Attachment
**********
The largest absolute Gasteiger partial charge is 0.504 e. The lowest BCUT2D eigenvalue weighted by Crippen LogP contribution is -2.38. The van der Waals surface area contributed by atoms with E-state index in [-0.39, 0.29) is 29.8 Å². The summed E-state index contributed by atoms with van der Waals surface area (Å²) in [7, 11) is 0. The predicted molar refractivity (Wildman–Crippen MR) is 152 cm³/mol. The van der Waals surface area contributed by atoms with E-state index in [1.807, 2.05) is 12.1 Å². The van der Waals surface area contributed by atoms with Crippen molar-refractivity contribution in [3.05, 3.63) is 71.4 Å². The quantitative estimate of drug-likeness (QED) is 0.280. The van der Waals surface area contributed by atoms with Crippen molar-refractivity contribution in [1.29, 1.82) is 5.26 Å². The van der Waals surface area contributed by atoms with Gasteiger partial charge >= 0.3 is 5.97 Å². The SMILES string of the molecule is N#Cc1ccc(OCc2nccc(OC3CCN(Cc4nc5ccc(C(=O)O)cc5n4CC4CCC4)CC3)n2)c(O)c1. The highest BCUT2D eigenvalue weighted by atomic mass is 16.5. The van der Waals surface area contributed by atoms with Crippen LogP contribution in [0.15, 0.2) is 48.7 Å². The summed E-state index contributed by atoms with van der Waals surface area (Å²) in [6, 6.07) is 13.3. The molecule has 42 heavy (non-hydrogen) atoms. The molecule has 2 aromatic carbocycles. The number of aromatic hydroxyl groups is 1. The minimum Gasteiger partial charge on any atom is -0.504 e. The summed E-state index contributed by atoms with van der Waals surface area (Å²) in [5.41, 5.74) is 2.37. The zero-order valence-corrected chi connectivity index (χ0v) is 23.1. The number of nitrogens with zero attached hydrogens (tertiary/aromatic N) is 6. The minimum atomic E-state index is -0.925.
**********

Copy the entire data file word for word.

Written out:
The largest absolute Gasteiger partial charge is 0.504 e. The lowest BCUT2D eigenvalue weighted by Crippen LogP contribution is -2.38. The van der Waals surface area contributed by atoms with E-state index in [-0.39, 0.29) is 29.8 Å². The summed E-state index contributed by atoms with van der Waals surface area (Å²) in [7, 11) is 0. The predicted molar refractivity (Wildman–Crippen MR) is 152 cm³/mol. The van der Waals surface area contributed by atoms with E-state index in [1.807, 2.05) is 12.1 Å². The van der Waals surface area contributed by atoms with Crippen molar-refractivity contribution in [3.05, 3.63) is 71.4 Å². The quantitative estimate of drug-likeness (QED) is 0.280. The van der Waals surface area contributed by atoms with Crippen molar-refractivity contribution in [1.29, 1.82) is 5.26 Å². The van der Waals surface area contributed by atoms with Gasteiger partial charge >= 0.3 is 5.97 Å². The SMILES string of the molecule is N#Cc1ccc(OCc2nccc(OC3CCN(Cc4nc5ccc(C(=O)O)cc5n4CC4CCC4)CC3)n2)c(O)c1. The highest BCUT2D eigenvalue weighted by atomic mass is 16.5. The van der Waals surface area contributed by atoms with Crippen LogP contribution in [0.15, 0.2) is 48.7 Å². The summed E-state index contributed by atoms with van der Waals surface area (Å²) in [6, 6.07) is 13.3. The molecule has 42 heavy (non-hydrogen) atoms. The molecule has 2 aromatic carbocycles. The number of aromatic hydroxyl groups is 1. The minimum Gasteiger partial charge on any atom is -0.504 e. The summed E-state index contributed by atoms with van der Waals surface area (Å²) in [5.41, 5.74) is 2.37. The zero-order valence-corrected chi connectivity index (χ0v) is 23.1. The number of nitrogens with zero attached hydrogens (tertiary/aromatic N) is 6. The minimum atomic E-state index is -0.925.